Outlook for Lessons From the 2017 Filing Season
April 13, 2017
Tax filing seasons are not created equally.
We’ve seen years in which IRS was forced to program its computers to reflect late-December retroactive law changes. We frequently witness new tax laws take effect, such as the Affordable Care Act (ACA), or sunset, such as temporary provisions encouraging first time home buyers.
The current filing season is no exception to the rule. While we didn’t have any last-minute surprises due to late tax law changes, we had several substantive law and policy changes to digest, many of which were driven by the Protecting Americans from Tax Hikes Act of 2015 (the PATH Act). And with the change of administration, talk of health care reform and of tax reform have created uncertainty.
As the tax season comes to a close, here’s what we can learn:
Have the efforts in the fight against refund fraud made an impact? The PATH Act included an anti-fraud provision delaying any refunds that include a claim for the Earned Income Tax Credit and/or Child Tax Credit. This delay disrupted millions of taxpayers who expected an early-in-the-season tax refund. Meanwhile, fraud remains a significant issue outside of the realm of refundable credits, and the IRS made strong efforts to protect taxpayers and the Treasury, including through the public-private Security Summit (H&R Block is a participant) and a greatly expanded a Form W-2 verification project.
We’d like to know how successful the refund delay was in preventing fraudulent refundable credit claims. Did the law bring about the desired result? How successful were information return filers in meeting the accelerated Form W-2 and Form 1099-MISC deadlines? More generally, how successful were new efforts been to curb stolen identity refund fraud?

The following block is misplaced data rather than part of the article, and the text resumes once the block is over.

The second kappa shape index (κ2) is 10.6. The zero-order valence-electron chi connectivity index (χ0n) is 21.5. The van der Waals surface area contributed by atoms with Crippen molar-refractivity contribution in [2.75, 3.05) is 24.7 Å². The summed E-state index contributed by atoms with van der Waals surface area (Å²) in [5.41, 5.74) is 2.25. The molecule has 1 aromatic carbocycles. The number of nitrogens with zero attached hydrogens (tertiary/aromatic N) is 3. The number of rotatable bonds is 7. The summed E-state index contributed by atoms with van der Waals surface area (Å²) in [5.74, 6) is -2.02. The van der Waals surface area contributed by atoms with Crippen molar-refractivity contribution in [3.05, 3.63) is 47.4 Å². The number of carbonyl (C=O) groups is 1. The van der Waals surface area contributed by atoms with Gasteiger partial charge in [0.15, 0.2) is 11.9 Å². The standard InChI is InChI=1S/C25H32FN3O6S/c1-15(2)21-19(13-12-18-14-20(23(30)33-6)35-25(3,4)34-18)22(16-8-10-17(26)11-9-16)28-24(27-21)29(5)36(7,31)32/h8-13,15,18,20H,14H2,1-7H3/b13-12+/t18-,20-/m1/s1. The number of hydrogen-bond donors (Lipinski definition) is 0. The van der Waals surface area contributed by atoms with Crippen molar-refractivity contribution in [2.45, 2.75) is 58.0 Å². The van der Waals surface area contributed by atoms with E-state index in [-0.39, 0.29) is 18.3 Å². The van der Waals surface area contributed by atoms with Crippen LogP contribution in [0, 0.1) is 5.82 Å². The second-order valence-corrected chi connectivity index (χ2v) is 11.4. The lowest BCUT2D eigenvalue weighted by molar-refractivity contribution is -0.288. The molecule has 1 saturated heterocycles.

How were nonresident and resident aliens, their spouses, and dependents affected by the PATH Act? The PATH Act also included new Individual Taxpayer Identification Numbers (ITIN) renewal requirements. Some will recall the Tax Reform Act of 1986 included a program, dubbed “TINs for Tots,” that required Social Security numbers for dependents. When the IRS implemented the program in tax year 1988, the number of dependents claimed dropped roughly 7 million, including more than 10,000 returns that reduced dependents by at least seven.
Moving forward nearly 30 years, did this year’s new ITIN renewal requirement significantly reduce the number of ITIN filers? More broadly, how did the new ITIN statute, drafted in response to concerns about ITIN misuse, change filer behavior?
How did uncertainty around the ACA affect filing behavior? The change in administration also ensured the filing season wouldn’t be dull. An early February Executive Order (EO) caused the IRS to reverse a decision to reject tax returns that were “silent” with respect to the ACA individual mandate (i.e., if Box 61 was not checked or neither Form 8965 nor 8962 were submitted). Further, Congress spent much of the filing season debating various approaches for repealing the ACA. Both the EO and the debate confused taxpayers and tax professionals.
What was the net effect? How many tax returns include silent ACA disclosures? The IRS warned of possible consequences for those who made silent disclosures, but what enforcement steps, if any, will the agency take? And finally, how does the agency plan to handle silent disclosures in 2018?
While tax returns on extension are not due until October, the vast majority of all returns will be filed by April 18. As more data emerges in the coming weeks, we will be returning to these issues and analyzing their impact on taxpayers and implications for the 2018 filing season.